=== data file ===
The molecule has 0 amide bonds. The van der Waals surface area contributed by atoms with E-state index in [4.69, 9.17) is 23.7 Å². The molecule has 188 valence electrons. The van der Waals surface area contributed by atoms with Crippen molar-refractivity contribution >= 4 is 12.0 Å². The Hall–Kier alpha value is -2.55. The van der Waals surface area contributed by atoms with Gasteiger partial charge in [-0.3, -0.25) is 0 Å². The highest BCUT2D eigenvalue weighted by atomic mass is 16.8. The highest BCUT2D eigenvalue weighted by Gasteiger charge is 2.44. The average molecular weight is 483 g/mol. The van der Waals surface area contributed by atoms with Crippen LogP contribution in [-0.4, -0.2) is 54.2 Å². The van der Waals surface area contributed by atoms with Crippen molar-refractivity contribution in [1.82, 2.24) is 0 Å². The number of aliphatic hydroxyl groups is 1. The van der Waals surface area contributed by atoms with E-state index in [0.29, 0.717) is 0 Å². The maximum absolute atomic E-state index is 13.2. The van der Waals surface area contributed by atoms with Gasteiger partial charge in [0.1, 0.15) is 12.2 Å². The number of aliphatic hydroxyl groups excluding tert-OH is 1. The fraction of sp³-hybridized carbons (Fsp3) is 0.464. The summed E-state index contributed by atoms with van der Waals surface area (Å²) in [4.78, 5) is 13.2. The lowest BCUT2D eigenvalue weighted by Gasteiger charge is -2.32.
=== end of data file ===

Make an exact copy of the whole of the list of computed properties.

The molecule has 0 amide bonds. The van der Waals surface area contributed by atoms with E-state index in [4.69, 9.17) is 23.7 Å². The molecule has 188 valence electrons. The van der Waals surface area contributed by atoms with Crippen molar-refractivity contribution >= 4 is 12.0 Å². The Hall–Kier alpha value is -2.55. The van der Waals surface area contributed by atoms with Gasteiger partial charge in [-0.3, -0.25) is 0 Å². The highest BCUT2D eigenvalue weighted by atomic mass is 16.8. The highest BCUT2D eigenvalue weighted by Gasteiger charge is 2.44. The average molecular weight is 483 g/mol. The van der Waals surface area contributed by atoms with Crippen LogP contribution in [-0.4, -0.2) is 54.2 Å². The van der Waals surface area contributed by atoms with Crippen molar-refractivity contribution in [1.82, 2.24) is 0 Å². The number of aliphatic hydroxyl groups is 1. The van der Waals surface area contributed by atoms with E-state index in [0.29, 0.717) is 0 Å². The maximum absolute atomic E-state index is 13.2. The van der Waals surface area contributed by atoms with Gasteiger partial charge in [0.1, 0.15) is 12.2 Å². The number of aliphatic hydroxyl groups excluding tert-OH is 1. The fraction of sp³-hybridized carbons (Fsp3) is 0.464. The summed E-state index contributed by atoms with van der Waals surface area (Å²) in [4.78, 5) is 13.2. The lowest BCUT2D eigenvalue weighted by Gasteiger charge is -2.32.